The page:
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Hugelkultur, swales and Keyline Design

 
Adrien Lapointe
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Location: Kingston, Canada (USDA zone 5a)
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Owen,

how would you integrate hugelkulturm swales and keyline design?
 
Owen Hablutzel
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Hi Adrien,

One way to integrate hugelkulture swales with keyline design would be to lay out the hugelswales in the keyline pattern, slightly off contour, running a bit off-slope out toward the ridges... In the ordered design process that keyline uses even if you wanted to use more standard hugelkulture swales you would still do the planning and positioning of these in the landscape based on keyline priniciples... the shape of the land essentially guides the layout of all that follows... following this sequence will result in sensible and effective placement of elements, even if you are building smaller scale hugelswale features rather than ones running across a whole property... the design process guides sensible placement of these, or any features needed in your design...
 
Dan Grubbs
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Location: northwest Missouri, USA
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Forgive my ignorance, but could one cut a series of 200-foot swales crossing on contour of a long slope and connect them at alternating ends creating a fully interconnected series? I guess one would simply make an overflow at one end just slightly lower than the downhill side of the swale so the overflow would loop around in a slight trough and flow into the end of the next swale, thus snaking back and forth across the slope until it got to the last swale or pond. Does this sound feasable? A good portion of my pasture has a drop of about 40 feet in a run of about 1,000 feet. The area is about 1,000 X 200 feet. Am I making any sense here? My desire would be for the downhill burm to be a hugelswale with plantings of various and diverse functional things.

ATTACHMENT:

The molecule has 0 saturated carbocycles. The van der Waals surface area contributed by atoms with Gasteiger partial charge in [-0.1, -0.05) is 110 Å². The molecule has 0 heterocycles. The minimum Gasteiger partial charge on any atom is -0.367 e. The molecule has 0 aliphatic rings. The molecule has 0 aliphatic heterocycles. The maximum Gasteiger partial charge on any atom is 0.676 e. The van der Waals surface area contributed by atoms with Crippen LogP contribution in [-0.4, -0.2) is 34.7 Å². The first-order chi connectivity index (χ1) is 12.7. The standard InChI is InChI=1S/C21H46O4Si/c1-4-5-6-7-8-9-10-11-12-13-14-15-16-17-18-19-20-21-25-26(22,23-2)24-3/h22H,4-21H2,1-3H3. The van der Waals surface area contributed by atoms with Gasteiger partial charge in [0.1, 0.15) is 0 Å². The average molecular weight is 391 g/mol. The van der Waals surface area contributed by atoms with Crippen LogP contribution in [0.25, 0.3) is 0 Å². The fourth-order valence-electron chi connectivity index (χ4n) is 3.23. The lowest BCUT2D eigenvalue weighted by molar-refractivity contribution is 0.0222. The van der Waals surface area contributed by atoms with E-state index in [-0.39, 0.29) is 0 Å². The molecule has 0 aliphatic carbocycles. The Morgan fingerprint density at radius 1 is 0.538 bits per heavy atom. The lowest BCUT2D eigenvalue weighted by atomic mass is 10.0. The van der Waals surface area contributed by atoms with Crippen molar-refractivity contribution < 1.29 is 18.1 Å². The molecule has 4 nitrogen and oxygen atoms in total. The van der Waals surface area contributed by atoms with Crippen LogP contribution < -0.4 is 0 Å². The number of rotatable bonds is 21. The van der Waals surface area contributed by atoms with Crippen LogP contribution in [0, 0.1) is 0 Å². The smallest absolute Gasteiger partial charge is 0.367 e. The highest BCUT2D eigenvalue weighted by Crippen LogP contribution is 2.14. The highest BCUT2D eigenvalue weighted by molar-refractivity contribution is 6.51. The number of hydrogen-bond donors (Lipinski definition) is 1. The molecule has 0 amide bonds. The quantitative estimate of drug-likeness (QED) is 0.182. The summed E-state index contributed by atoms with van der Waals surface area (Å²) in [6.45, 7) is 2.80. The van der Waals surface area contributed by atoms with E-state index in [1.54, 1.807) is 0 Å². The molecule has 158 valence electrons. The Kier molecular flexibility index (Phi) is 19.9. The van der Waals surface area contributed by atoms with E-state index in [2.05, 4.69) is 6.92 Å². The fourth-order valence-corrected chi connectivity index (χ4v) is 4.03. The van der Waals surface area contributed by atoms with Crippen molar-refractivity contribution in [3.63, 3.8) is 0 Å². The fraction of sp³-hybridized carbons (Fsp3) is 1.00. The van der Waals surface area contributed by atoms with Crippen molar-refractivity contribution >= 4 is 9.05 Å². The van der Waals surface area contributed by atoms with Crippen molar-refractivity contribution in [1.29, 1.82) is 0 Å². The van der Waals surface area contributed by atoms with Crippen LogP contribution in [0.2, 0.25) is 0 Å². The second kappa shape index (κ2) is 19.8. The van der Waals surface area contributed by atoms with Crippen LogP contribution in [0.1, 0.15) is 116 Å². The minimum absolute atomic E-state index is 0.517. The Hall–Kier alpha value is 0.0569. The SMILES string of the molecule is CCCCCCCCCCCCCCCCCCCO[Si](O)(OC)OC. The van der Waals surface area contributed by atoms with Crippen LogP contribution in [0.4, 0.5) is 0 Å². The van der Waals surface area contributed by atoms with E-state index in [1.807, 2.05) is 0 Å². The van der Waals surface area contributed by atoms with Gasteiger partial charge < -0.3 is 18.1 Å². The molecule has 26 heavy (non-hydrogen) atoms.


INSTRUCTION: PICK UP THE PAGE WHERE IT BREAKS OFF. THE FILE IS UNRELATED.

Owen Hablutzel
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Thanks Dan,

Swale systems such as you describe (if I am picturing correctly) can be and have been designed and accomplished... Yes, you can design a 'spillway' at either end of a swale (and all swales generally should have spillways anyway), or you could actually put the spillway anywhere else along the swale as well... wherever some extra water will fulfill the most functions or address your goals best.

A question you might want to consider on the pasture area you describe is whether or not you need an entire series of interconnected swales at all... ? This will depend on what your goals are for the land. If your goals include a large hugelswale at the base of the slope for growing a diverse yielding polyculture, along with generally harvesting all the rainwater you can, and having healthy pasture above the hugelswale, then perhaps you don't need all the other swales... and could save the expense/time/energy of building them. Instead of harvesting water along relatively thin strips in the landscape, every so often, you could manage the pasture to be a 'sponge' over its entire surface area (not just thin linear strips), then catch anything else in the very bottom swale hugel... Managing for an effective water cycle--creating a sponge--on all of the land will store more water more evenly across the pasture, and can be accomplished by holistic planned grazing, by keyline sub-soiling on keyline pattern cultivation, or many other strategies which can be integrated to generate what I sometimes call an 'amplified topsoil explosion'! We will cover these in some detail in the Colorado workshop, July 22-24... hope we see you there!
 
Dan Grubbs
Posts: 495
Location: northwest Missouri, USA
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Thanks very much, Owen. I have some additional things to think about now.
 
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